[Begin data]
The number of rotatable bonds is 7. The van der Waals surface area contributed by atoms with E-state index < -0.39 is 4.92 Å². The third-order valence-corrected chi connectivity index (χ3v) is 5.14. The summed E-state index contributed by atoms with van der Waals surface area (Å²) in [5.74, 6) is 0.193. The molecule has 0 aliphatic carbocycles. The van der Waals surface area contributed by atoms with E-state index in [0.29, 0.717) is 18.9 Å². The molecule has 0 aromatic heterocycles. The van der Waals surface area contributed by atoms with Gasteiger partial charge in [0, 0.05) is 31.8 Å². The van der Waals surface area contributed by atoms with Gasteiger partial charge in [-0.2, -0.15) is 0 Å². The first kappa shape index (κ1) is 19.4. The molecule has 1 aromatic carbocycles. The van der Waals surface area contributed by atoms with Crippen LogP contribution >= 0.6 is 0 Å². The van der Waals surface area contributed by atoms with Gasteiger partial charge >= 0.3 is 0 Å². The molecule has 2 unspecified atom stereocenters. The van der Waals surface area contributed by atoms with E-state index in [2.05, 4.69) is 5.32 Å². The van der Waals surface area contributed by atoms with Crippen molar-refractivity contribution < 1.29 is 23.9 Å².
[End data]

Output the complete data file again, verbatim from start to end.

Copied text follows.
The number of rotatable bonds is 7. The van der Waals surface area contributed by atoms with E-state index < -0.39 is 4.92 Å². The third-order valence-corrected chi connectivity index (χ3v) is 5.14. The summed E-state index contributed by atoms with van der Waals surface area (Å²) in [5.74, 6) is 0.193. The molecule has 0 aliphatic carbocycles. The van der Waals surface area contributed by atoms with E-state index in [0.29, 0.717) is 18.9 Å². The molecule has 0 aromatic heterocycles. The van der Waals surface area contributed by atoms with Gasteiger partial charge in [0, 0.05) is 31.8 Å². The van der Waals surface area contributed by atoms with Gasteiger partial charge in [-0.2, -0.15) is 0 Å². The first kappa shape index (κ1) is 19.4. The molecule has 1 aromatic carbocycles. The van der Waals surface area contributed by atoms with Crippen LogP contribution >= 0.6 is 0 Å². The van der Waals surface area contributed by atoms with Gasteiger partial charge >= 0.3 is 0 Å². The molecule has 2 unspecified atom stereocenters. The van der Waals surface area contributed by atoms with E-state index in [2.05, 4.69) is 5.32 Å². The van der Waals surface area contributed by atoms with Crippen molar-refractivity contribution < 1.29 is 23.9 Å².